How do I Find ADA Compliant Housing?

A white male wearing a black-gray crosshatched shirt and red shoes sits in a custom electric chair. The mans legs are very thin, he is wearing athletic shorts and white socks.

You may not know where to start when trying to find ADA compliant housing that will work for you or your family member. If finding handicap-accessible housing seems daunting, here is some information that will get you headed in the right direction.

To find ADA compliant housing, you can begin by searching for “accessible subsidized public housing” in Google. You could then look into local nonprofit, state, and federal government agencies that are available to assist you in finding housing. You could also search on apartment finder websites.

Creating a list of must-haves before you begin your search is a good place to start. Knowing what you are looking for will help as you begin to use the tools and look into programs that are available for the disabled. Being prepared and knowing what questions to ask as you begin speaking with potential landlords will streamline the process as you search for a place that will meet your specific needs.

Once you have a list of what you’re looking for and you have decided on a location where you would like to live, you have some options on where to look for housing. There are housing developments that are already set up for those with disabilities or you can look for a rental that comes close to fitting your needs. However, you will likely need to be open to renting a place that isn’t a perfect fit from the start. Don’t stress too much about the place not ticking off all your boxes on your list. It is typical to need to modify a rental so it is a safe and comfortable place for you or your family member to live. Fortunately, the Fair Housing Act and the Americans with Disabilities Act (ADA) are there to provide you protection from discrimination which should give you some confidence as you search for a suitable place to call home.

ADA Accommodations for Independent Living

When creating your list of necessary accommodations for safe independent living, some things to you might want to consider are:

  • Accessible parking spaces, ramps, handrails, appropriate outdoor lighting,
  • Widened thresholds, door jams, and hallways.
  • Flat or low-rise thresholds. ADA compliant elevators
  • Roll-in showers or safety bars in bathrooms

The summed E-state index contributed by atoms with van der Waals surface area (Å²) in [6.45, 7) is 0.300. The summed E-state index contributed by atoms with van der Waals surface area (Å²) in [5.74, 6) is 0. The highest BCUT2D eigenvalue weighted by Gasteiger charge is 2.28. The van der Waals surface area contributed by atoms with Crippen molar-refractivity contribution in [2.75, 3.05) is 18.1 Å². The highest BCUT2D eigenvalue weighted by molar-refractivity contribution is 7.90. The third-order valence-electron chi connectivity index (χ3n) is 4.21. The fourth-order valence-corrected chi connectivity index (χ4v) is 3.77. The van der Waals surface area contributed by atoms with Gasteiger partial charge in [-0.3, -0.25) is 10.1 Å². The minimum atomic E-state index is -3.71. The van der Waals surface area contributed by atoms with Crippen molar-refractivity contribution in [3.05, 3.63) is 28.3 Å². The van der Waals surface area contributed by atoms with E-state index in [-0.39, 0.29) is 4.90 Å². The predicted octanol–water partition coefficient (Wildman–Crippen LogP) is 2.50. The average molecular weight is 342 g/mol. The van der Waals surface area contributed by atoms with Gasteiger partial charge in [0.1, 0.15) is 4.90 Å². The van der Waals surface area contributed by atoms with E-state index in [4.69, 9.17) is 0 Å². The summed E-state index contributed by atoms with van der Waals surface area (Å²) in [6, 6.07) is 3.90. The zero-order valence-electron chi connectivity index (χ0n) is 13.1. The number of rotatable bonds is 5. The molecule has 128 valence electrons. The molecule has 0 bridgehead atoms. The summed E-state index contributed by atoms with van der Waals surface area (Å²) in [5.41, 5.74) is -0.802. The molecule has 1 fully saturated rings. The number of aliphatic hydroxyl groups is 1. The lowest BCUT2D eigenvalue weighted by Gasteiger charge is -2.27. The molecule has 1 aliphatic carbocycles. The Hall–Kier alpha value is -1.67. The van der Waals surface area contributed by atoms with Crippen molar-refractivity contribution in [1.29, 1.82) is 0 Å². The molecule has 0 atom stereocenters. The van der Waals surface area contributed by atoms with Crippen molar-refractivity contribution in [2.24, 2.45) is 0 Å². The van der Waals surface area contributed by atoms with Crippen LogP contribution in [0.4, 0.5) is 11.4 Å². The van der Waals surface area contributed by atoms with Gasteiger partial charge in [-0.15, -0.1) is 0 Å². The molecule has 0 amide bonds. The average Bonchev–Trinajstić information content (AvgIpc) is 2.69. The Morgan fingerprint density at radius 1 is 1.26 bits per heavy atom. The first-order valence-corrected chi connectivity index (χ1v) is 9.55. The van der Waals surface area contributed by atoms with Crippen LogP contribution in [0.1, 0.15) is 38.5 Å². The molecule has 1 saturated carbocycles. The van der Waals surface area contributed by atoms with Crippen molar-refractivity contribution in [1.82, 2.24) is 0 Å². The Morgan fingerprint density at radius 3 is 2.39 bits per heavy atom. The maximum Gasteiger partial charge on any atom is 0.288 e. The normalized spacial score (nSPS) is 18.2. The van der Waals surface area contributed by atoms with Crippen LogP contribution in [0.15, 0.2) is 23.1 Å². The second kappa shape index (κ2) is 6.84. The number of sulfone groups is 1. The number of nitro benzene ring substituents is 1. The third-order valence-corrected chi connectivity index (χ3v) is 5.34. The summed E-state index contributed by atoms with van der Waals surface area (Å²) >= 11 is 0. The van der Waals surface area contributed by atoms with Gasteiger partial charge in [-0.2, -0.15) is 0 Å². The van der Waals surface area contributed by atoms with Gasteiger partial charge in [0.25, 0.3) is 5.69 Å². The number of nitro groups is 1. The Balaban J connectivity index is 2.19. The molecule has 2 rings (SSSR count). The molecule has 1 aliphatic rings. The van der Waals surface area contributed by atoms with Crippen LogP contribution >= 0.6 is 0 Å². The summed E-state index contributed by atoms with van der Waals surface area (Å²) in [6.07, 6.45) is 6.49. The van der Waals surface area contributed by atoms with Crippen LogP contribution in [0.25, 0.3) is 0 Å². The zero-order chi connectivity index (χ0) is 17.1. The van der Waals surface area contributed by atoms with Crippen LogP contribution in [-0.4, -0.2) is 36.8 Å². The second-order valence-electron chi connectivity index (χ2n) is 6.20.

• Location of light switches and outlets. Lever style door handles.

If you start by looking into accessible subsidized housing, they typically have already made these modifications because they are specifically built to be handicap accessible so you will have less to fix.

An elderly female with short dark graying hair sits in a wheelchair at a kitchen counter that matches her height.

How to Find Handicap Accessible Housing

You can start that search by looking into local non-profits, state, and federal government agencies to assist your search for ADA compliant housing. Try searching for local Public Housing Agencies (PHA) especially if you have applied for a Section 8 housing voucher, a Non-Elderly Disabled (NED) voucher, or some other form of support to assist with rent for low-income individuals.

Also, there are advocacy groups that can assist you on your hunt for housing such as Accessible Space Inc, or Volunteers Of America.

If you search for housing through apartment rental websites, many of them have specialized searches where you can narrow down potential homes that fit your criteria. Such as options to click for disability access. However, be aware that some modifications you may require may need to be done by the tenant and not the landlord if you look into what’s available to the public in the rental market.

When looking for a rental outside of the ones with long waiting lists for subsidized housing, be prepared to discuss with your potential landlord what your needs are. The Americans with Disabilities Act and the Fair Housing Act are there to protect you from discrimination. It would be helpful to know how the law works when searching for accessible housing. It is illegal to deny someone housing due to a disability. The landlord can’t ask about the nature of the disability or how the disability happened or if it will hinder the rent from getting paid on time.

You have the right to ask for reasonable modifications or accommodations. Asking for an elevator to be installed is not considered a reasonable accommodation but if there is an elevator in the building, it should be in good working order. You can request an accommodation verbally or in writing. It would be in your best interest to have it in writing to keep a reliable record of your requests.

Some reasonable requests that a landlord can potentially do for you are:

  • Allowing service animals. In this case, you may need to supply a letter from a doctor or therapist explaining the disability and how the animal helps you cope.
  • Having a designated parking spot for those with limited mobility or other needs.
  • Removing doors or widening doors to facilitate accessibility between rooms and spaces.
  • Flexibility with the housing application process or asking if the landlord can be flexible when the tenant relies on Supplemental Security Income (SSI) payments and there is a delay.

If you have faced discrimination, report it directly to the U.S. Department of Housing and Urban Development or call them at 1-800-669-9777. You can contact organizations such as the Special Needs Alliance if you need to find an attorney.

In Summary

Now you should have some ideas on where to start searching for ADA compliant housing. However, if you have any questions, please feel free to contact us at Syringa Property Management.